The NFL offseason has officially been upon us for a few weeks. With that said, there are a few important dates approaching that could affect the Kansas City Chiefs.
Monday, February 16, is the first day NFL teams can designate franchise or transition players.
The window for teams to use those designations runs from February 16 through March 2 (3:00 p.m. CST).
In three of the last four years, the Kansas City Chiefs have used the franchise tag.
Only one player per team per season can receive a franchise designation.
Those designations are broken down into three separate possibilities: exclusive, non-exclusive and transition.
Once signed, the exclusive tag means the player will receive an average of the top five salaries at the player's current position or 120 percent of the player's current salary—whichever is higher.
That player cannot negotiate with other teams under this exclusive designation.
For all of three of these designations, the salary is guaranteed once the player has signed his tender and can only be voided if the player fails to establish or maintain excellent physical condition, per the Collective Bargaining Agreement.
The non-exclusive tag means that player is free to negotiate with other NFL teams through the tag deadline of July 15. If the player receives an offer from another team, the team who placed the non-exclusive tag on him has the right to match that other offer. If they decline to do so, the new team can sign the player but will have to forfeit two first-round picks to the original team as compensation.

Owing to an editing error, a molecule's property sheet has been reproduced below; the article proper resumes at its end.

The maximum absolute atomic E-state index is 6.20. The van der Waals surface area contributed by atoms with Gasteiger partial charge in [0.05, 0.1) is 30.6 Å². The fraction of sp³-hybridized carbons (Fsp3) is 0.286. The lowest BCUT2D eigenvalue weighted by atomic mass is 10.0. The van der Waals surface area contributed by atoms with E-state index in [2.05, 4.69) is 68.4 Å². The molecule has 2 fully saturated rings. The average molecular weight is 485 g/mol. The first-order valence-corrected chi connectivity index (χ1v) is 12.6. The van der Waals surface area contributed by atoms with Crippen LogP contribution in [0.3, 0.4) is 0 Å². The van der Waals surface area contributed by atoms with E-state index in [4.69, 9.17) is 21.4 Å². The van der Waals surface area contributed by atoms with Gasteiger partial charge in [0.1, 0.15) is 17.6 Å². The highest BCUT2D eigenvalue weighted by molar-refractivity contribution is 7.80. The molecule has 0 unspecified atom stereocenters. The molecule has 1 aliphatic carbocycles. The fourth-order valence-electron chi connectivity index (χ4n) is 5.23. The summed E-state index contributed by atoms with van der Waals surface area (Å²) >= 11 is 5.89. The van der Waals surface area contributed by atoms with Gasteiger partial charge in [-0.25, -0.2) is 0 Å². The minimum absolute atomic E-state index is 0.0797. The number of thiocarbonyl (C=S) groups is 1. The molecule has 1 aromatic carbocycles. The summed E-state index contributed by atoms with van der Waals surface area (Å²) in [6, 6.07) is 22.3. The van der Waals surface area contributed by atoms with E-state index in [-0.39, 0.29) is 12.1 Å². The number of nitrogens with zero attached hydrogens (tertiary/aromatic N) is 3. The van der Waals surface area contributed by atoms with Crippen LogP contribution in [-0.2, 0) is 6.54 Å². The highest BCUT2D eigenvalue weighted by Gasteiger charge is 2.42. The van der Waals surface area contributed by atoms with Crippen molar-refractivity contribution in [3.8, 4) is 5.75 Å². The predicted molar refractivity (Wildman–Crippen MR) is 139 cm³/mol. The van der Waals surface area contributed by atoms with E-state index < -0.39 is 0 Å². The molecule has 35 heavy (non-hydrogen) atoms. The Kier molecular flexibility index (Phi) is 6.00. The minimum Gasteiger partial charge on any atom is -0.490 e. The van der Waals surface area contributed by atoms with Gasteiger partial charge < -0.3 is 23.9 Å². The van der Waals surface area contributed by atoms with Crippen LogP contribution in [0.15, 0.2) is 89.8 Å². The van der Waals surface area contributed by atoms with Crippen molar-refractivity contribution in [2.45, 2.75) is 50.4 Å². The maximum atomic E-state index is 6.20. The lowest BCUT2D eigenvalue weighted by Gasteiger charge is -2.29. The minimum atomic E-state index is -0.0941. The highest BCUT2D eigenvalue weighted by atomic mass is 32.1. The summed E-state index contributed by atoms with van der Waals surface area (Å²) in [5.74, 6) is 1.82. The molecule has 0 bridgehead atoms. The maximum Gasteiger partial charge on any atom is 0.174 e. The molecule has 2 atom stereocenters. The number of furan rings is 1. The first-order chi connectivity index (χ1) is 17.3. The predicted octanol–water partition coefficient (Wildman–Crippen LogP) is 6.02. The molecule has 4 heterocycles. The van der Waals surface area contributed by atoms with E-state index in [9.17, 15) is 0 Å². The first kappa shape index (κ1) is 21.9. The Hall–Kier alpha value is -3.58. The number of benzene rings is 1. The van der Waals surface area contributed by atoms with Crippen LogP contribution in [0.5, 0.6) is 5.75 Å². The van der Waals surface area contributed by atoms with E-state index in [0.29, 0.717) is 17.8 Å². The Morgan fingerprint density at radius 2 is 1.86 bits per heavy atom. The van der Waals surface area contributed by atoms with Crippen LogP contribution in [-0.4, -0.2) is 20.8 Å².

If the player doesn't receive any other offers under the non-exclusive tag, once they sign the tender, they receive an average of the past five years' top five salaries at that position, but that also takes into account the new salary cap for that year among other factors.
The non-exclusive tag is used more often because of the two first-round picks as compensation combined with the salary being lower than the exclusive tag.
The transition tag works in a similar way as the non-exclusive tag. The player is free to negotiate with other teams but once an offer is made, if the original team decides not to match the offer, they are awarded no compensation in terms of draft picks.
The reason a team would even consider using the transition tag is that it comes with the lowest one-year salary of the three options and averages out the top 10 salaries at that specific position rather than top five.
But the lack of compensation awarded combined with the differences in salaries between non-exclusive and transition tags not being that substantial makes it the least often used of the tags.
For the Kansas City Chiefs, the chart below lists all of the free agents who could be candidates for any of these tags this offseason.
Again, the window for teams to designate their exclusive, non-exclusive or transition tag player for the 2015 season begins on Monday, February 16 and runs through Monday, March 2 (3:00 p.m. CST).
Kansas City Chiefs 2015 Free Agents
|Avant, Jason||WR||31||5 g., 13 rec., 152 yds.|
|Coleman, Kurt||S||26||15 g., 3 int., 6 pd., 1 ff., 1 fr., 34 tkls.|
|Gafford, Thomas||LS||31||16 g., 1 tkl.|
|Gordon, Richard||TE||27||2 g.|
|Harris, Ryan||RT||29||16 g., 3 tkls.|
|Houston, Justin||OLB||26||16 g., 22.0 sks., 5 pd., 4 ff., 59 tkls.|
|Hudson, Rodney||C||25||16 g., 1 tkl.|
|Linkenbach, Jeff||G||27||16 g.|
|Mauga, Josh||ILB||27||16 g., 0.5 sks., 3 pd., 82 tkls.|
|McCray, Kelcie||S||26||16 g., 9 tkls.|
|McGlynn, Mike||LG||29||14 g., 1 tkl.|
|McKnight, Joe||RB||26||2 g., 1 att., 3 yds., 6 rec., 64 yds., 2 tds.|
|Owens, Chris||CB||28||11 g., 0.5 sks., 4 pd., 1 fr., 27 tkls.|
|Parker, Ron||S||27||16 g., 1.0 sks., 1 int., 12 pd., 1 ff., 84 tkls.|
|Vickerson, Kevin||DT||32||15 g., 1 pd., 9 tkls.|